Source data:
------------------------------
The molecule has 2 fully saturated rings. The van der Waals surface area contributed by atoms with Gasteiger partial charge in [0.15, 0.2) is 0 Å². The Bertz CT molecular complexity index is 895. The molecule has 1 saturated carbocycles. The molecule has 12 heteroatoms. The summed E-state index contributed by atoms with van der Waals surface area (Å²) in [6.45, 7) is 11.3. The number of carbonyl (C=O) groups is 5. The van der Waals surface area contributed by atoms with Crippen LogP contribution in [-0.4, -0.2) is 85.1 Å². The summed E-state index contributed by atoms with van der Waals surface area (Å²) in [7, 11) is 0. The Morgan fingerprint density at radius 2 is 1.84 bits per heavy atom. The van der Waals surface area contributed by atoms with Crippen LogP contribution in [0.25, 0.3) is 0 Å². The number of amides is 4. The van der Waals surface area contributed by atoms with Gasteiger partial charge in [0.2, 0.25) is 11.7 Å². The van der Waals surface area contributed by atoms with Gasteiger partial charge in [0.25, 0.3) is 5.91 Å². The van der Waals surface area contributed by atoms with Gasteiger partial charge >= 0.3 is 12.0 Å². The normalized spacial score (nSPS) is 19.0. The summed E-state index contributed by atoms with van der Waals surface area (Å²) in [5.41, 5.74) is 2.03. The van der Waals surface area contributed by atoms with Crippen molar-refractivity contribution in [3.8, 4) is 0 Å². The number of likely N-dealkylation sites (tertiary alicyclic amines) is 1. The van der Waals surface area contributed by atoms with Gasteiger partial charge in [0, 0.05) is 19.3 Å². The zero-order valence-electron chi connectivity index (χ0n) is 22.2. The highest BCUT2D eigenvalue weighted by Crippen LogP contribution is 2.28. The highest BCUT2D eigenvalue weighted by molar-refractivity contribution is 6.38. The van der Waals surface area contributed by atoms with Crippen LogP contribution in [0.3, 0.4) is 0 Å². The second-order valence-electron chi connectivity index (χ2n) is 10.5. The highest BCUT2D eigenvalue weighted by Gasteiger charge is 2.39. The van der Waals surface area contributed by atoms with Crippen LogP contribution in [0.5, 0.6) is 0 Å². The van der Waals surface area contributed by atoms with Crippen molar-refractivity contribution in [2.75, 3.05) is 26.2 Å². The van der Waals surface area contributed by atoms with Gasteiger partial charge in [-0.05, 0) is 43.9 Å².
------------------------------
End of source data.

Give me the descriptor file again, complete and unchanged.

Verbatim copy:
The molecule has 2 fully saturated rings. The van der Waals surface area contributed by atoms with Gasteiger partial charge in [0.15, 0.2) is 0 Å². The Bertz CT molecular complexity index is 895. The molecule has 1 saturated carbocycles. The molecule has 12 heteroatoms. The summed E-state index contributed by atoms with van der Waals surface area (Å²) in [6.45, 7) is 11.3. The number of carbonyl (C=O) groups is 5. The van der Waals surface area contributed by atoms with Crippen LogP contribution in [-0.4, -0.2) is 85.1 Å². The summed E-state index contributed by atoms with van der Waals surface area (Å²) in [7, 11) is 0. The Morgan fingerprint density at radius 2 is 1.84 bits per heavy atom. The van der Waals surface area contributed by atoms with Crippen LogP contribution in [0.25, 0.3) is 0 Å². The number of amides is 4. The van der Waals surface area contributed by atoms with Gasteiger partial charge in [0.2, 0.25) is 11.7 Å². The van der Waals surface area contributed by atoms with Gasteiger partial charge in [0.25, 0.3) is 5.91 Å². The van der Waals surface area contributed by atoms with Gasteiger partial charge >= 0.3 is 12.0 Å². The normalized spacial score (nSPS) is 19.0. The summed E-state index contributed by atoms with van der Waals surface area (Å²) in [5.41, 5.74) is 2.03. The van der Waals surface area contributed by atoms with Crippen molar-refractivity contribution in [3.8, 4) is 0 Å². The number of likely N-dealkylation sites (tertiary alicyclic amines) is 1. The van der Waals surface area contributed by atoms with Gasteiger partial charge in [0, 0.05) is 19.3 Å². The zero-order valence-electron chi connectivity index (χ0n) is 22.2. The highest BCUT2D eigenvalue weighted by Crippen LogP contribution is 2.28. The highest BCUT2D eigenvalue weighted by molar-refractivity contribution is 6.38. The van der Waals surface area contributed by atoms with Crippen LogP contribution in [0.3, 0.4) is 0 Å². The second-order valence-electron chi connectivity index (χ2n) is 10.5. The highest BCUT2D eigenvalue weighted by Gasteiger charge is 2.39. The van der Waals surface area contributed by atoms with Crippen LogP contribution in [0.5, 0.6) is 0 Å². The van der Waals surface area contributed by atoms with Crippen molar-refractivity contribution in [2.75, 3.05) is 26.2 Å². The van der Waals surface area contributed by atoms with Gasteiger partial charge in [-0.05, 0) is 43.9 Å².